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A University’s Guide to Market Research: Three Key Data Types for Assessing the Viability of New Programs

July 17, 2015 by Laura Pizzo

University-White-PaperIt’s exciting to start a new program—especially for faculty and staff members who are tasked with qualifying a new idea or exploring options in a particular market.

But implementing a program, even an online program, requires additional investment in personnel and marketing and outreach resources, among other costs. If the program is unlikely to produce enough revenue to cover those budgetary costs, the program is unlikely to be sustainable—that’s why many universities and colleges have market research processes in place prior to bringing new programs to leadership for approval.

This week, EMSI released a guidebook that shows you how to prepare the best possible program proposal by incorporating labor market and education data into your research. These steps can help you stay competitive, drive enrollment, and predict a new program’s sustainability before your institution invests time and resources into it. The best news? This data doesn’t have to be time-consuming or difficult to collect.

Topics and Questions

Chapter 1: What are the strengths and weaknesses of degree completion data, and how can you use it to find opportunities or verify the viability of a potential program?

Chapter 2: How can you use labor market data (both industry and occupation data) to further verify the viability, timeliness, and relevance of potential programs?

Chapter 3: How can you use business and job postings data to construct programs that align with workforce needs and prospective student markets?

A Sample from the Guidebook: On Education Data

The Integrated Postsecondary Education Data System (IPEDS) is one of the most useful data sources available to universities and colleges when evaluating new program potential. Developed by the US Department of Education’s National Center for Education Statistics, IPEDS collects data from every college, university, and technical and vocational institution that participates in federal student financial aid programs.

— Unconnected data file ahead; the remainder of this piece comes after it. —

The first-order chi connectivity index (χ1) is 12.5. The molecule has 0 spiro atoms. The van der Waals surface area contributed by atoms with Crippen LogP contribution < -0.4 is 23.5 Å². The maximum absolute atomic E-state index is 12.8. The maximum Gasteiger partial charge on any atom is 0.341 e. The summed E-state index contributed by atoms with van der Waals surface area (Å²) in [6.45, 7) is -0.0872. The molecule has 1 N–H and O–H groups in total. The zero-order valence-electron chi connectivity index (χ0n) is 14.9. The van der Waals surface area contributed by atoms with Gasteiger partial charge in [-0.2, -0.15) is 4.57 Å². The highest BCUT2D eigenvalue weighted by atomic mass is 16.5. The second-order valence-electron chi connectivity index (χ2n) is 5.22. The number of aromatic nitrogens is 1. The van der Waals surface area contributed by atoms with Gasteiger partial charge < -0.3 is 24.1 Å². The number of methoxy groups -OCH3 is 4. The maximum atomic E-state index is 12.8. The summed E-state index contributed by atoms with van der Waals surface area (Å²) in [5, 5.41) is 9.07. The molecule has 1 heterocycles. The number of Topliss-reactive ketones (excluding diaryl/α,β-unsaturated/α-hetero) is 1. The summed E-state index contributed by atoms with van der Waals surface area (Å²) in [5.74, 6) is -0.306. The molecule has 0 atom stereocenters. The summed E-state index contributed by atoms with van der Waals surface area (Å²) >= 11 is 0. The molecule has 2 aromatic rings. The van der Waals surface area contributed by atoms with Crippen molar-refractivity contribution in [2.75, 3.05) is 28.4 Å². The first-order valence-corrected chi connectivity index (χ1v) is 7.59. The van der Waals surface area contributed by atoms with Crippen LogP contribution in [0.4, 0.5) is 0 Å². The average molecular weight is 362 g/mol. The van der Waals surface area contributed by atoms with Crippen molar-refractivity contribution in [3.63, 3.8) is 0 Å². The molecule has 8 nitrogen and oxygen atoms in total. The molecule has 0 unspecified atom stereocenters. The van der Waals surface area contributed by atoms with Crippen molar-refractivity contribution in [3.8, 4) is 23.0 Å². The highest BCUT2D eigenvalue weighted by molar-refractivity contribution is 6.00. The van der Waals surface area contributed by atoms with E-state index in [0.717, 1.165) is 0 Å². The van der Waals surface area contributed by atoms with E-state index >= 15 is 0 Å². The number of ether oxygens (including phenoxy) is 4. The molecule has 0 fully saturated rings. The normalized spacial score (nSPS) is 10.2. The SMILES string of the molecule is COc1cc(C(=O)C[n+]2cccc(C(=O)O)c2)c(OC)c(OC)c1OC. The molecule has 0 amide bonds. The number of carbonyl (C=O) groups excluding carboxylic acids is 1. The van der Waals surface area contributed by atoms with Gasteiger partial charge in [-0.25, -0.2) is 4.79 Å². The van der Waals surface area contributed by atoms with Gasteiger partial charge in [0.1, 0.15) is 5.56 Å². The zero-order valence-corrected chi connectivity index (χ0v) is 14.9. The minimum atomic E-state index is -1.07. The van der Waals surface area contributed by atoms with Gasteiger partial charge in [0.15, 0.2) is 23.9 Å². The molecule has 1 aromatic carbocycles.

IPEDS data is organized into a taxonomy called the Classification of Instructional Programs (CIP) system. The CIP system tracks and reports on fields of study and completions activity. This data has a variety of uses for market research, primarily in terms of assessing the competitor landscape:

  • View nearby, competitor, and online program completion data to determine whether or not there is a strong demand for a specific program.
  • Identify competitor programs, then research them further in order to determine how you can differentiate yours.
  • Learn how you might tweak your program name and course offerings, if a similar program or emphasis is more (or too) popular.

Unfortunately, IPEDS only distinguishes between online and residential program counts; degree completion information is reported in aggregate. But there is a trick for getting a sense of how many students are graduating with online degrees in a certain discipline.

This information is extraordinarily valuable. In order to measure potential interest, and to improve upon your marketing strategies and differentiate your program offerings, you have to know your competition.

But because IPEDS is so comprehensive, it can be bewildering and difficult to navigate. CIP classifications do not necessarily match up with the exact names of majors, so even finding your institution’s own completers might be difficult. How can you make sense of it?

One method is to try different detail levels. If you can’t find what you are looking for at a more detailed level, you’ll be able to find it with a broader view—and vice versa. The CIP taxonomy is organized on three levels:

  1. The two-digit series: general groupings of related programs
  2. The four-digit series: intermediate groupings of programs that have comparable content and objectives
  3. The six-digit series: specific instructional programs

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IPEDS can also tell you whether or not a specific institution offers a specific program, which allows you to compare prices, enrollment, financial aid, student success, and finances. You can even see if it offers an online option for that program (this is one way to estimate online program popularity).

Unfortunately, IPEDS only distinguishes between online and residential program counts; degree completion information is reported in aggregate. But there is a trick for getting a sense of how many students are graduating with online degrees in a certain discipline. To do this, analyze completions data for traditionally online universities (such as Capella University, Liberty University, Arizona State University-Skysong, etc.). By viewing these schools’ degrees and completions, you can estimate interest, popularity, and need.

How else can IPEDS data be used for market research? With this information, you can easily see whether or not your institution can compete with other programs in terms of tuition rates, scholarship offerings, etc. For example, if the degree program you want to start is popular but the average price of the program is higher than your institution would charge, the program may still be a worthwhile opportunity for you.

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For more on EMSI data—available at the county, MSA, and ZIP code level—or to see how else data can drive success at your institution, visit our university page or contact usFollow EMSI on Twitter (@DesktopEcon) or check us out on LinkedIn and Facebook.

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